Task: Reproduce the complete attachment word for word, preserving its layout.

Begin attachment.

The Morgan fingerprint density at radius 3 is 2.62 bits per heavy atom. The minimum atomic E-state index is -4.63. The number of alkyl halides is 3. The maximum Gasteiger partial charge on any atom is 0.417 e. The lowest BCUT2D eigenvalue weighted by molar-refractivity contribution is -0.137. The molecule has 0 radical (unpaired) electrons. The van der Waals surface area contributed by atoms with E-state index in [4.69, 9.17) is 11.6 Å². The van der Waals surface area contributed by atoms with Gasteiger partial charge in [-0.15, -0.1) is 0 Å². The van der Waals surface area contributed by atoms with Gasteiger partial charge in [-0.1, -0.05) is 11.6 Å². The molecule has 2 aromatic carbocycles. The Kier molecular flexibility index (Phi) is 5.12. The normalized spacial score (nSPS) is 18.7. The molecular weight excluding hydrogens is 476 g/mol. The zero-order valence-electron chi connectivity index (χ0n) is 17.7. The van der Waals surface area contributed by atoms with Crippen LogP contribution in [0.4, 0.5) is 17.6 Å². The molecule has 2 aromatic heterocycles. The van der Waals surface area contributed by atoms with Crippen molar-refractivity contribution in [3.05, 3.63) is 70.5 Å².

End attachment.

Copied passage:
The Morgan fingerprint density at radius 3 is 2.62 bits per heavy atom. The minimum atomic E-state index is -4.63. The number of alkyl halides is 3. The maximum Gasteiger partial charge on any atom is 0.417 e. The lowest BCUT2D eigenvalue weighted by molar-refractivity contribution is -0.137. The molecule has 0 radical (unpaired) electrons. The van der Waals surface area contributed by atoms with E-state index in [4.69, 9.17) is 11.6 Å². The van der Waals surface area contributed by atoms with Gasteiger partial charge in [-0.15, -0.1) is 0 Å². The van der Waals surface area contributed by atoms with Gasteiger partial charge in [-0.1, -0.05) is 11.6 Å². The molecule has 2 aromatic carbocycles. The Kier molecular flexibility index (Phi) is 5.12. The normalized spacial score (nSPS) is 18.7. The molecular weight excluding hydrogens is 476 g/mol. The zero-order valence-electron chi connectivity index (χ0n) is 17.7. The van der Waals surface area contributed by atoms with Crippen LogP contribution in [0.4, 0.5) is 17.6 Å². The molecule has 2 aromatic heterocycles. The van der Waals surface area contributed by atoms with Crippen molar-refractivity contribution in [3.05, 3.63) is 70.5 Å².